Hamas sees internal stirrings of dissent over reconciliation deal

Unity with Fatah is lauded in Gaza, but regarded with suspicion in the West Bank where arrests by PA continue unabated

Avi Issacharoff

Avi Issacharoff, The Times of Israel's Middle East analyst, fills the same role for Walla, the leading portal in Israel. He is also a guest commentator on many different radio shows and current affairs programs on television. Until 2012, he was a reporter and commentator on Arab affairs for the Haaretz newspaper. He also lectures on modern Palestinian history at Tel Aviv University, and is currently writing a script for an action-drama series for the Israeli satellite Television "YES." Born in Jerusalem, he graduated cum laude from Ben Gurion University with a B.A. in Middle Eastern studies and then earned his M.A. from Tel Aviv University on the same subject, also cum laude. A fluent Arabic speaker, Avi was the Middle East Affairs correspondent for Israeli Public Radio covering the Israeli-Palestinian conflict, the war in Iraq and the Arab countries between the years 2003-2006. Avi directed and edited short documentary films on Israeli television programs dealing with the Middle East. In 2002 he won the "best reporter" award for the "Israel Radio” for his coverage of the second intifada. In 2004, together with Amos Harel, he wrote "The Seventh War - How we won and why we lost the war with the Palestinians." A year later the book won an award from the Institute for Strategic Studies for containing the best research on security affairs in Israel. In 2008, Issacharoff and Harel published their second book, entitled "34 Days - The Story of the Second Lebanon War," which won the same prize.

Hamas's new deputy leader Salah al-Arouri (seated, left) and Fatah's Azzam al-Ahmad (seated, right) sign a reconciliation deal in Cairo on October 12, 2017, as the two rival Palestinian movements work to end their decade-long split following negotiations overseen by Egypt. (AFP/Khaled Desouki)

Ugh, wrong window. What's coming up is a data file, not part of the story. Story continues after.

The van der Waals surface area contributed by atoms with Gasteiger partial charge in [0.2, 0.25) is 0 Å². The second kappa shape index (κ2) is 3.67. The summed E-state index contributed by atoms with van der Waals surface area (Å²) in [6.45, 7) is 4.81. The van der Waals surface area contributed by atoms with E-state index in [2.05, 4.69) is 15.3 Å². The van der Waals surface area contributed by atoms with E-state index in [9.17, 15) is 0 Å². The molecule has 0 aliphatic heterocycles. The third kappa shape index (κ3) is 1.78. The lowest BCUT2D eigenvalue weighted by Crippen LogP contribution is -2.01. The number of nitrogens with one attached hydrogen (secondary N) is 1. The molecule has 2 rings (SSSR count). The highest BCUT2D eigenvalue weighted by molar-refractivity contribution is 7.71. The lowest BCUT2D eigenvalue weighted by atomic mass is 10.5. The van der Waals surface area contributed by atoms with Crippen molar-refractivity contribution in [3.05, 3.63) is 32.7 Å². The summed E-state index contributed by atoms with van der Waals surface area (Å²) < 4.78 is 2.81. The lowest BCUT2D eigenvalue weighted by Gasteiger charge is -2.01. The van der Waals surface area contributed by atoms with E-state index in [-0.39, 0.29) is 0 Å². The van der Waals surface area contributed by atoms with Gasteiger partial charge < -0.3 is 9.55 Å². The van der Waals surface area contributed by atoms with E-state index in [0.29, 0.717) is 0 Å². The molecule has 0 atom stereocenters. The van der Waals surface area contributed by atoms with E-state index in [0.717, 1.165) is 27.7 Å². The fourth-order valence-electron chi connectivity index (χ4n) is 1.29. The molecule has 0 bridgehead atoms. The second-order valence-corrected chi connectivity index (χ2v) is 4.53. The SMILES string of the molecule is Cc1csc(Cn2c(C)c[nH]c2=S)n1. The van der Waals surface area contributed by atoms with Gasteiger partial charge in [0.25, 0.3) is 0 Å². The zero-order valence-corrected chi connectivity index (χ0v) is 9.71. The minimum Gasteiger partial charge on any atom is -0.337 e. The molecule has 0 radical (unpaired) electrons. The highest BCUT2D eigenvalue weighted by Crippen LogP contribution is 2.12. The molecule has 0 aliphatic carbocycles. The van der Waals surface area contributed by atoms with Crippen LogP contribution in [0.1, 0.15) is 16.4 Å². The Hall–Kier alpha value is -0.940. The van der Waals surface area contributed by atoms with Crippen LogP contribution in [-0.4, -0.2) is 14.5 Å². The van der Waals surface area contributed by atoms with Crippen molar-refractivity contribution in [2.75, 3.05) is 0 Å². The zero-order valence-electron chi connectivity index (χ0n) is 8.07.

Hamas's new deputy leader Salah al-Arouri (seated, left) and Fatah's Azzam al-Ahmad (seated, right) sign a reconciliation deal in Cairo on October 12, 2017, as the two rival Palestinian movements work to end their decade-long split following negotiations overseen by Egypt. (AFP/Khaled Desouki)

Sheikh Hassan Yousef, a key Hamas leader in the West Bank and one of the organization’s most influential figures, said Tuesday that the much-lauded reconciliation agreement between Hamas and Fatah “is only a media event.”

Palestinian negotiators from rival factions signed a reconciliation deal in Cairo on October 12 that was meant to end a decade-long split, with Palestinian Authority President Mahmoud Abbas calling it a “final” accord. Under the agreement, the West Bank-based Palestinian Authority is to resume full control of the Hamas-controlled Gaza Strip by December 1, according to a statement from Egypt’s government.

The deal was signed by new Hamas deputy leader Saleh al-Arouri and Azzam al-Ahmad, the head of the Fatah delegation for the talks, at the headquarters of Egypt’s intelligence service, which oversaw the negotiations.

Sheikh Hassan Yousef after his release from an Israeli prison in the West Bank city of Ramallah, January 19, 2014 (Majdi Mohammad/AP)